The proposed budget for 2024, which stands at N26 trillion, represents a significant (19.1 percent) increase from the budget allocated for 2023. This surge in budget size raises the critical question of where the funds to support this allocation will be derived, amid debt choking the economy.
Olisa Agbakoba, the Senior Partner and Head of the Arbitration and ADR practice group at Olisa Agbakoba Legal shared his insights during an interview with The BusinessDay’s Exclusive, suggesting that Nigeria’s financial challenges can be overcome with strategic efforts.
“Where do we get N26 trillion? Easy. We are a rich country,” Agbakoba said. “I wrote to the former minister of finance, pointing out something called ‘MOFINC’, Ministry of Finance Incorporated; it holds all the assets of the Federal government. As a result of my letter, she made an inquiry and came up with preliminary findings that Nigeria had N33 trillion. So when you say N26 trillion, the problem is not that we don’t have money, but that we do not look for it. 26 trillion is a small number for a country of 210 million people. If I were in government, I would be pushing for a budget of about N100 trillion a year.”
Speaking further, he lauded the initial steps taken by President Tinubu, including the announcement of fuel subsidy removal and addressing exchange control issues, as positive measures. However, he pointed out the need for more decisive follow-ups to ensure the successful implementation of these policies.
“President Tinubu started very well with those two big announcements on fuel subsidy removal and exchange control issue which has caused a lot of hardship,” Agbakoba said.”I liken the President to a captain on a place; took off very well. But you know, when a captain takes off, the weather may be bad, he’s run into two big headwinds. He needs to push the throttle a bit harder so we can see the results of why he has removed the fuel subsidy.”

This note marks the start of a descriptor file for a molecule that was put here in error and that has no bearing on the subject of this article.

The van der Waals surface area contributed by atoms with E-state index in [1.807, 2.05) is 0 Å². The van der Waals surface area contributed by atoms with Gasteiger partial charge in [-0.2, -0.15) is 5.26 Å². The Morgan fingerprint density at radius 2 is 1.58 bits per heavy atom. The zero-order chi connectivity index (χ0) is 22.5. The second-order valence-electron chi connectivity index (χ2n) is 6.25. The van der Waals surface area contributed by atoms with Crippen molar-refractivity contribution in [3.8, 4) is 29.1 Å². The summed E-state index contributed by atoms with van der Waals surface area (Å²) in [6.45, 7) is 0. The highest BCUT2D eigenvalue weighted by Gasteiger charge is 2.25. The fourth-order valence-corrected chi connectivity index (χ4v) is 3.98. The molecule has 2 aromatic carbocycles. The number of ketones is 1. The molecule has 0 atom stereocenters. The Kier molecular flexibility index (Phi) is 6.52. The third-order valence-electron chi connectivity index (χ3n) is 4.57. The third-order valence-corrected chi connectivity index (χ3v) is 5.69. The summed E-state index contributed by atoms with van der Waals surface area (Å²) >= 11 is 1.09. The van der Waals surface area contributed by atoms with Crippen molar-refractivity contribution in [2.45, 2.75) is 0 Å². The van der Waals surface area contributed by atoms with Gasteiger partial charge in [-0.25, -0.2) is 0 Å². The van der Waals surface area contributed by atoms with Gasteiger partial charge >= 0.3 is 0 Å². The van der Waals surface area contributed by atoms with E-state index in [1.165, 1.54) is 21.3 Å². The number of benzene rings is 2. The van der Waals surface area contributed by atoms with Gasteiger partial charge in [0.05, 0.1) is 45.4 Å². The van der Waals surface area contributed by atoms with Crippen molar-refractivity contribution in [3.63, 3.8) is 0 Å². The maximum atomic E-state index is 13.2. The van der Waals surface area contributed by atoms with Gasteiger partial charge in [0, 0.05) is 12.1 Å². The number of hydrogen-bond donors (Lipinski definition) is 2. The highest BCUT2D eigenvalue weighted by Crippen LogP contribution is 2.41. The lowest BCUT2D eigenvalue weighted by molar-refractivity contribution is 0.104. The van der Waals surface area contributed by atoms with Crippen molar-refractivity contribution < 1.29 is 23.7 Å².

Agbakoba underlined the importance of balancing fiscal and monetary policies to manage inflation effectively. He noted the absence of comprehensive programs in this regard.
The legal expert also explored potential revenue sources for the Tinubu-led administration, including areas such as Space, Finance, and Maritime. “I am conducting a predictive study to identify potential sources of income. For example, we have Elon Musk, who owns Starlinks, with a constellation of satellites in low jurisdictional orbits in Nigeria, not contributing financially,” Agbakoba said. “We have a space agency and satellite service users like DSTV not making payments, and I estimate this could amount to around $6 billion.”
“In the maritime sector, Apapa port has the potential to generate N20 billion a day, but achieving this would require a program to revitalise Apapa and its environs. This would involve an investment of 6-8 billion dollars for road improvements, considering Ajegunle, originally reserved for a port, is now a thriving city. However, there are opportunities that can be explored,” Agbakoba continued. “In the financial services sector, there are significant financial opportunities, but it requires thoughtful planning and strategic thinking. There are numerous avenues for funding that we can explore.”